Equity theory sounds rather scientific, but what it boils down to is how happy your staff are in the workplace and how fairly they think they are being treated. If your staff are happy, engaged and rewarded, then their productivity and effectiveness is likely to be much better. Their satisfaction at work is directly linked to what they are putting into it and what they are getting out of it.
If an individual believes they are getting fair recognition and rewards compared to those around them or in similar businesses, then things are balanced. However, if the same employee believes that others around them are getting more recognition than them it will create imbalance. This in turn can lead to demotivation, demoralisation, lower productivity and in the extreme, disruptive behaviour.
As a business owner or manager the last thing you want is employees not performing at their best and costing you clients or income. But if you can find a balance between what your staff put into your business and what they get out of it, it will benefit your organisation long term.
How to apply the equity theory
If you want to apply equity theory in your business you need to consider what balance or imbalance currently exists between the inputs and outputs. Inputs will typically include effort, hard work, skills, flexibility, enthusiasm, commitment and ability while outputs are tangible things like salary, benefits and perks as well as intangible things like recognition, reward, praise, responsibility, reputation, a sense of achievement, job advancement and training.
As a business it’s not always possible to quantify all those different inputs and outputs but everyday your staff will be mentally calculating and seeing if there is a balance between the two – it won’t be a conscious decision, but rather a general sense of whether there is fairness or not.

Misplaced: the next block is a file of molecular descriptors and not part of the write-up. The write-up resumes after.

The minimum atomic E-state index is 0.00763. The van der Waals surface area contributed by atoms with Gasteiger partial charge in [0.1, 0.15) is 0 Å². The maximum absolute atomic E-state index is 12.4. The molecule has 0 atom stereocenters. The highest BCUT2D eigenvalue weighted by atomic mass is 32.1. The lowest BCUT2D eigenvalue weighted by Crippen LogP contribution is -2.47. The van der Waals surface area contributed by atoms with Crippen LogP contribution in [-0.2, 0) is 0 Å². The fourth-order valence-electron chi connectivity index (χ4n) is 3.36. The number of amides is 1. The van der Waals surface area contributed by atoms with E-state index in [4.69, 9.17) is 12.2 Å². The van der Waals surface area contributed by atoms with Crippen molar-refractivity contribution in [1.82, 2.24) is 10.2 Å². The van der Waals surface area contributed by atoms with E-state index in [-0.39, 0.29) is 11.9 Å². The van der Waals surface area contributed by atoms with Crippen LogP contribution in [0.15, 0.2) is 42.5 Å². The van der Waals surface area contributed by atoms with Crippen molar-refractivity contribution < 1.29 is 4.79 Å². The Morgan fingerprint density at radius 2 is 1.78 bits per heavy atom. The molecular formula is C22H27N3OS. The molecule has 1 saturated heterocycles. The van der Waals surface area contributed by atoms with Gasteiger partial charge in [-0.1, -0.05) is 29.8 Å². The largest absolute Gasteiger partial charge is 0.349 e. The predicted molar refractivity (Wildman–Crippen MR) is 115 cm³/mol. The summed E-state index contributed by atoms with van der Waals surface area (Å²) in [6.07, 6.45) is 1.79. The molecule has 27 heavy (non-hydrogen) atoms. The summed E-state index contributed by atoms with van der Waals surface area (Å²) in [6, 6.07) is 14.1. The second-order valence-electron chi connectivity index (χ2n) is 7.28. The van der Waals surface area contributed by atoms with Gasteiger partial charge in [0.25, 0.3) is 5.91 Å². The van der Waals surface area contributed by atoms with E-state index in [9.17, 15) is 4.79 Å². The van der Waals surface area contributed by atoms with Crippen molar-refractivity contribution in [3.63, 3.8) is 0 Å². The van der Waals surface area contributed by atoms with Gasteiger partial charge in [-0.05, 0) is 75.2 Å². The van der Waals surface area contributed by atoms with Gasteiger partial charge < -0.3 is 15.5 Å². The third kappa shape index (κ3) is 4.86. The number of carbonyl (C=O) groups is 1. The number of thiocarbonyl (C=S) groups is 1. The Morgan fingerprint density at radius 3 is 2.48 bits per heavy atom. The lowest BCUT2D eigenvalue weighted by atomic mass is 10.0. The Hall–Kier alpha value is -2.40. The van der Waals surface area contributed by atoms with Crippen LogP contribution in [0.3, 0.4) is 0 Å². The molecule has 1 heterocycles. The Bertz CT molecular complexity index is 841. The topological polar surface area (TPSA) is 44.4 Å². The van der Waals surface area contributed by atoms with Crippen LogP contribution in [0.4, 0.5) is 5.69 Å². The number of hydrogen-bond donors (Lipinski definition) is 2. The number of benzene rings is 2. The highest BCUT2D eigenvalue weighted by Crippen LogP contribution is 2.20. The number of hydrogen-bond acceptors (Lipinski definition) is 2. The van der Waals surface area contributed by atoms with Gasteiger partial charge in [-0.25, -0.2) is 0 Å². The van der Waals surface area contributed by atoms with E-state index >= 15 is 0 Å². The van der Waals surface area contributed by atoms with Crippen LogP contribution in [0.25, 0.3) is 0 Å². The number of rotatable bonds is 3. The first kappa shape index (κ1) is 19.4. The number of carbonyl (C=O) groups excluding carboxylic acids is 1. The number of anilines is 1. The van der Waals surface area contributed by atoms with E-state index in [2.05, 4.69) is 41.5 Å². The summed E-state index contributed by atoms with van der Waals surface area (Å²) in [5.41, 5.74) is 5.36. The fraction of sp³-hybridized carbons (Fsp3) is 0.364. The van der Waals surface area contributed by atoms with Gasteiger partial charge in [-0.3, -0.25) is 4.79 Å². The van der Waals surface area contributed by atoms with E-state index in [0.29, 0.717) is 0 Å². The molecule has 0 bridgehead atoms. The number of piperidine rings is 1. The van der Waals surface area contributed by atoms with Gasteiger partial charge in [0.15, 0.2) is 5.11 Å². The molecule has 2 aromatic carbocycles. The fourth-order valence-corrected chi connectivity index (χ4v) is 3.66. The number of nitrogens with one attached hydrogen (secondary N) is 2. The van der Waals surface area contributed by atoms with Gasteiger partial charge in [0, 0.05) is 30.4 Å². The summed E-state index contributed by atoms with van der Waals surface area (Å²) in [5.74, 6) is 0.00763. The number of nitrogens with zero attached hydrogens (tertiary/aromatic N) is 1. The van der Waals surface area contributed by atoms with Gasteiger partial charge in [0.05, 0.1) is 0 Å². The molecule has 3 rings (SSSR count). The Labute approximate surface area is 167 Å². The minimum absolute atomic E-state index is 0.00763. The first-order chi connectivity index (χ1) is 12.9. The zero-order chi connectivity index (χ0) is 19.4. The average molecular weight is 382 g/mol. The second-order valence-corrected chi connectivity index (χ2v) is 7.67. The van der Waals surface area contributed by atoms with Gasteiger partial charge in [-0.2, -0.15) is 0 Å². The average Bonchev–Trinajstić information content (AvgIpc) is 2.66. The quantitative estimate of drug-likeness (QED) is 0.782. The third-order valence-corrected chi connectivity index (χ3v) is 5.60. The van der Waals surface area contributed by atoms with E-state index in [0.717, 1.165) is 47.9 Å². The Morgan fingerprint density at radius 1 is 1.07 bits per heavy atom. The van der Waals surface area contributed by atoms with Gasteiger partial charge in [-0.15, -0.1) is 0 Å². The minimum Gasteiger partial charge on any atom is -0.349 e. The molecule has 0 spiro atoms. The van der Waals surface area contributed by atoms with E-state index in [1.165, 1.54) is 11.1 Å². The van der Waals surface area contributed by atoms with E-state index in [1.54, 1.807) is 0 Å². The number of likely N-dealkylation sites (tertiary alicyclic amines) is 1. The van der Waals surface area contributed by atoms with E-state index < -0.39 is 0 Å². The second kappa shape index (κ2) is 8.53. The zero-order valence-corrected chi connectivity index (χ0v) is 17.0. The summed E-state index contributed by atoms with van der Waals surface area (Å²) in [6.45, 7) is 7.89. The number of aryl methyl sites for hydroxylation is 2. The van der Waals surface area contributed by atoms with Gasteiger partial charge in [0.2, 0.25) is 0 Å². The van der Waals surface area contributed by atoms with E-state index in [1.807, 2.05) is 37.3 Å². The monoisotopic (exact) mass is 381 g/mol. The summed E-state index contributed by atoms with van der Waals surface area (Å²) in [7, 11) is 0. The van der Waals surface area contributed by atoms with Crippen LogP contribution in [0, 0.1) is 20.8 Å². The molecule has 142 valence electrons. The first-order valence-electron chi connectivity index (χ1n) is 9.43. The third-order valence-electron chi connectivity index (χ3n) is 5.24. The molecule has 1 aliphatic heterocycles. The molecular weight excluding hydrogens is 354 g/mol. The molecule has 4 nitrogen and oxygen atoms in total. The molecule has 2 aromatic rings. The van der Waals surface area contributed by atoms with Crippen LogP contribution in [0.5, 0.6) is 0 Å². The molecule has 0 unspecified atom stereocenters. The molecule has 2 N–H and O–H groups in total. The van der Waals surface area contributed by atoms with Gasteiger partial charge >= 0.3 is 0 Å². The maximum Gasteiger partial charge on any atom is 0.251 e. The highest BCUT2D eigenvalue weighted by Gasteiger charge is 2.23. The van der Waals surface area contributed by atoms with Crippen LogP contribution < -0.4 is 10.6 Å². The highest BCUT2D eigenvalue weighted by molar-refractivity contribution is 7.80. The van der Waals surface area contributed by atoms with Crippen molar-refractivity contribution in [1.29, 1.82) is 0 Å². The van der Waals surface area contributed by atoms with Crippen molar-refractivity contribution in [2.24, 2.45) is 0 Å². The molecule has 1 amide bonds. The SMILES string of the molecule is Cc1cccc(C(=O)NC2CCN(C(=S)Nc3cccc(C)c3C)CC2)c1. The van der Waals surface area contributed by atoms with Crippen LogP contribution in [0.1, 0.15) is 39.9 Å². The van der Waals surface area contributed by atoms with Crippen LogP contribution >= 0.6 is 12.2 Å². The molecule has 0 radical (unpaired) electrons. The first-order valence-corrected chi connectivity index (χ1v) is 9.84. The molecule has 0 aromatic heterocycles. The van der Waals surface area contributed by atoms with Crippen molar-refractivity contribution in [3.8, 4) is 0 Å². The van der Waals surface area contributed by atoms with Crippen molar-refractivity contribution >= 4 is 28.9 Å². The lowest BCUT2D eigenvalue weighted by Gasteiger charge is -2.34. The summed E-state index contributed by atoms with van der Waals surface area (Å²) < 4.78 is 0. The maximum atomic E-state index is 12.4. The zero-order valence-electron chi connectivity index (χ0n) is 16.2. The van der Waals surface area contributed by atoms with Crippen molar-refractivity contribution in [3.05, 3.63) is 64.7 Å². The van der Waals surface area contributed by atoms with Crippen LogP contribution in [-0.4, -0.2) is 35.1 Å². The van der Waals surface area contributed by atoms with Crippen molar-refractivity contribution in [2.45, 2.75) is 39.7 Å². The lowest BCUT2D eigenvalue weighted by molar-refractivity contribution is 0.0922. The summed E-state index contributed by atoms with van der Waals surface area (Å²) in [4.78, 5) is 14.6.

If they feel their inputs are equal to their outputs they’ll work at current levels, and if the inputs exceed the outputs from the company it can have a negative effect on their productivity. This may also affect other employees who take a mental step back as well. As a leader, you want to get them thinking their inputs are either equal or less than the company’s outputs so it creates a mindset of feeling like they’re satisfied and loyal, and therefore work harder.
As a leader it’s important to keep a check on the atmosphere within your company. The intangible benefits often outnumber the tangible ones and if you’re vigilant you’ll soon get a sense of whether it is a positive or toxic culture you’re fostering. Recognising the people in your business is one of the best ways of keeping balance – reward them, support them, make them feel valued, give them more responsibility and help them grow both professionally and personally. Remember it’s often not about the money and a little bit of care and attention will go a long way.
What are the strengths and weaknesses of the equity theory?
Highly effective employees are the ones who perceive their inputs to be equal to their outputs, but the problem with this is not everyone sees their contributions and rewards in the same way in practice.
The equity theory also doesn’t specify what or who will be compared to what – should you compare to other employees, departments or companies? And will that even work because one company culture might be very different to yours and not suitable for your business model anyway. And what will you choose to reduce inequity? What works for one person will not necessarily work for another who might still perceive inequity and be demoralised.
However, the theory does help to predict behaviour when it comes to underpaying employees. Various studies point to the fact that if they’re not paid enough they will redress the balance by other means such as increased stealing of company assets.